Marcia Biggs: To pay one war tax is normal, but you just couldn't handle three.
Gabriella Gonzalez: Yes. They don't care if you're sick, if you have someone in the hospital, or if your car broke down. Even if you don't want to be involved, they will get you involved. Do you understand? When they look for you, they already know all your moves.
Marcia Biggs: Do you know of other people that haven't paid the war tax?
Gabriella Gonzalez: People who are now under the ground.
Marcia Biggs: She says her husband got sick last year, and they got behind in their payments. One day, a truck pulled up to their home and five men got out, giving them 15 minutes to come up with the cash. She says they stalled them and ran.
What do you think would have happened if you hadn't run away, if you hadn't left?
Gabriella Gonzalez: I wouldn't be sitting here telling this story.
Marcia Biggs: They are now living in hiding. Gabriella's changed her hair and rarely goes outside. She and her mother run a small restaurant out of the house, but, today, we were the only customers. They sold their nest egg of taxi cabs, keeping one just for emergencies, a constant reminder of the hope they once felt, which was dashed in an instant.
Gabriella Gonzalez: On one Sunday afternoon, we had to make the decision to leave, running away from our own country. I'm telling you, I wouldn't be sitting here. My whole family would be under the ground, because this has happened to other families who didn't pay the war tax. They start by taking your work, your income. Then they take your life.
Marcia Biggs: Like most Hondurans we met, Gabriella never filed a report and therefore has no evidence of the threats.
Yolanda Gonzalez says, reporting crime accomplishes nothing.
Yolanda Gonzalez Cerdeira: I understand that, in the United States, when people are apprehended, they are told, but you didn't file a report.
Of course, if you casually ask someone here why they didn't file a report, they would answer, what for, when it doesn't do anything?
Marcia Biggs: We went to talk to police in Rivera Hernandez, one of the toughest areas controlled by gangs. They took us to some of the areas they say they have taken back.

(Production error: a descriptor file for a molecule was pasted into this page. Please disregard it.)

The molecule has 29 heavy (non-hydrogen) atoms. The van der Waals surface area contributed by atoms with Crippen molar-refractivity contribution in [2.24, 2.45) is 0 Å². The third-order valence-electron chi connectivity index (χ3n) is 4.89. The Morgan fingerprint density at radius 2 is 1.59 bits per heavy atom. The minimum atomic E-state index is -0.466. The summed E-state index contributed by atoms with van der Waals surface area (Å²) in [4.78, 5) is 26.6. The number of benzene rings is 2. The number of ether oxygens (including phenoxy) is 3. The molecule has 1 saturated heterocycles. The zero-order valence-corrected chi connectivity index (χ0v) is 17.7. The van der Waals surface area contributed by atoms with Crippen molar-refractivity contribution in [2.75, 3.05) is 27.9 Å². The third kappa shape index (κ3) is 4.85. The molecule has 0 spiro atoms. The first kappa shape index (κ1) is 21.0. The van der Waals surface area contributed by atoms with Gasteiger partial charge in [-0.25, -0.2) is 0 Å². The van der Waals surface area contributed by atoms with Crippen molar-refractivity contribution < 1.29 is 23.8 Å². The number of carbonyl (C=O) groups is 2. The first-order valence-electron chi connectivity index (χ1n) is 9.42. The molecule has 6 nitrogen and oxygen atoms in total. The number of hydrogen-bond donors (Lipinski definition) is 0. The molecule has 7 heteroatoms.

We have been in this neighborhood several times, and always with members of the local community. And it's been really difficult to film. It's been a struggle, I mean, highly sensitive, because they kept saying, oh, you know, the gang is always watching.
Now we're here with police. And, of course, the access is great, but nobody will talk to us. Everyone has retreated into their homes. There's a real culture of mistrust.
They took us to an area which they say used to be a dumping ground for bodies. They're proud of the lowered murder rates and claim to have taken back this neighborhood. But it's practically deserted. While the government statistic on violence may be down from a peak in 2011, the murder rate here remains among the highest in the world.
And it's fear that drives people out. We were told that five families from this street alone left on the latest caravan. Gabriella's sister is an American citizen and has filed a petition to bring her to the U.S. legally. But Gabriella says that she can't wait any longer and will try to go anyway, even though it may hurt her case if she tries to cross illegally.
Have you heard what people are saying in the United States about people coming from Honduras?
Gabriella Gonzalez: That they treat us like animals, that we are going to contaminate the United States, that most of us are bad people.
It's not like that. As with everything else in other countries, there are bad people and good people.
Marcia Biggs: Are you worried about what will happen to you when you get there? You could be detained. You could be separated from your grandson.
Gabriella Gonzalez: Yes, it worries me. It worries me a lot, because I know that they won't understand my situation.
Marcia Biggs: So, even though you know you may not make it, you're still going?
Gabriella Gonzalez: Yes, for my children. I know they are going to have something better in every way. You don't have the freedom for that here. You don't have the freedom for anything.
Marcia Biggs: A week later, Gabriella left Honduras with her daughter and grandson, setting off for the brutal journey north.
For the "PBS NewsHour," I'm ®MD-BO¯Marcia Biggs in San Pedro Sula, Honduras.
Judy Woodruff: So important to report this. And an update: Since Marcia filed her story, unlike so many who try and fail, Gabriella actually made it across the border. She is currently in the U.S. and beginning the process of applying for legal asylum.
Tomorrow, the series continues on "PBS NewsHour Weekend" with a closer look at one of the poorest and most dangerous neighborhoods in San Pedro Sula and how members of the community are trying to help those left behind.